If I've got a bucket with apples/water/sugar up to my desired mark how accurate is my initial sg reading? I'd imagine once the apples are removed on day 5 that I'd have to add quite a bit of water to bring it back up to my desired mark and that this would alter my SG quite a bit. Do you compensate for this somehow or am I missing something?
Yes, the SG reading can be accurate. A good thing to do is to pull the apples out (just lift up the bag) to see the volume. Once the apples smoosh up, you'll get a little more volume than that, but not that much. So bring the water/sugar up to the volume you want, scaling up the recipe. I hope that makes sense!
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Old 09-25-2012, 12:11 PM   #56
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Thanks Yooper! That makes sense! I've got it going now so I'm just in the waiting game...

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Old 10-03-2012, 12:42 AM   #57
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One gallon recipe

6 pounds crabapples
water
1 campden tablet
1/2 tsp pectic enzyme
wine yeast
1 tsp yeast nutrients
About 3 pounds sugar
honey (if wanted)

Crush apples, but do not cut or crush seeds. Put in large mesh bag and add enough water to cover apples in primary. Add 1 crushed campden tablet. Stir well. Cover loosely with a towel. 12 hours later, add pectic enzyme and stir well. The next day, add sugar to desired sg (usually 1.085- 1.100) in enough water to bring to one gallon in the primary, then add nutrient and wine yeast. Stir daily for 5 days. Keep loosely covered.
On the 6th day, strain and discard apples. Rack into secondary and top up to one gallon with water. Rack about three weeks after fermentation has ceased. At this point, you could mix 1/2 cup of honey with one cup of of wine, and rack the wine into that. Fermentation should start up again, if it doesn't add 1/2 tsp nutrients. This can be done several times, if desired, for a sweeter wine.
(I'm doing one batch with honey, and one without)

Rack every 45 days- 3 months until no more lees drop. Bottle at 6-12 months.

This wine is very good dry- the crabapples give it a kind of spiciness lacking in most apple wines. It could be sweetened just a little for a nice table wine, or sweetened more for a dessert wine.

Any thoughts on 5 gallons? Just x by 5? How about bruised fruit? I have a 5 gallon bucket full of fruit I saved from the garbage. I want to use it for wine if possible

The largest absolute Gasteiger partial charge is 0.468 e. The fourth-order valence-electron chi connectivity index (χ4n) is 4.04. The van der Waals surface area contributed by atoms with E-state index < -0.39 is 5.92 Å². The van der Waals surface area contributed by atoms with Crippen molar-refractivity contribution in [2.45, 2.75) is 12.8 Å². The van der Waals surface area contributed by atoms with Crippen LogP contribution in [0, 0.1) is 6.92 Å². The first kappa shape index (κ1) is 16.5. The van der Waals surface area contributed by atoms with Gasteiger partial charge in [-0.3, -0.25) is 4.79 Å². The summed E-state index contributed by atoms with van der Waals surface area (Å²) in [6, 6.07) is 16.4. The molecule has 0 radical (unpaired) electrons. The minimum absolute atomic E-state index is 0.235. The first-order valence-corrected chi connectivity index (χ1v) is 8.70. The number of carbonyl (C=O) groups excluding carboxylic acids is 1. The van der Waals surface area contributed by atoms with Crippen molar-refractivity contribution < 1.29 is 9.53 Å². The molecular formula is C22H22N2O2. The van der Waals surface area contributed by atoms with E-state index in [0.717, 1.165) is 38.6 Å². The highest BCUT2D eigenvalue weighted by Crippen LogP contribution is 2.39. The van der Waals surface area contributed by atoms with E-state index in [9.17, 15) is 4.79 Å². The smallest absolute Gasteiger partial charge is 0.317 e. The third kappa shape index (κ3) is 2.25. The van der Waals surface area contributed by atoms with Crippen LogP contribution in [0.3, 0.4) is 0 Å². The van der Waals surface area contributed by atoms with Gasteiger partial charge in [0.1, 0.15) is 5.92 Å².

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Old 10-03-2012, 01:11 AM   #58
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Any thoughts on 5 gallons? Just x by 5? How about bruised fruit? I have a 5 gallon bucket full of fruit I saved from the garbage. I want to use it for wine if possible
Yep, for 5 gallons just multiply by 5, except for the yeast. One package is enough.

I'd cut out any bruised areas before freezing, but I'd only use good fruit. The rule for winemaking is to not make wine out of anything you wouldn't eat fresh.
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Old 10-03-2012, 04:11 PM   #59
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I am going to be getting ccrabapples tomorrow. I am wanting to make 5 gallons. So I know to multiply everything as mentioned my question though is my largest brew bucket is only 7 gallons. Do I make in that container then top off after primary fermentation? I also have two 5 gallon buckets, should I maybe split?

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Old 10-03-2012, 07:46 PM   #60
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I am going to be getting ccrabapples tomorrow. I am wanting to make 5 gallons. So I know to multiply everything as mentioned my question though is my largest brew bucket is only 7 gallons. Do I make in that container then top off after primary fermentation? I also have two 5 gallon buckets, should I maybe split?
I did 5 gallons of this last year. I was able to fit about 25 lbs of apples in a 6 gallon bucket. I fermented just the apples and then topped off with invert sugar and honey. I'll get out my notes when I get home, but I definitely ended up with less than 5 gallons and had had to top off.

This is a very good wine. Crisp, dry and slightly fruity. I wholeheartedly recommend making as much of it as possible.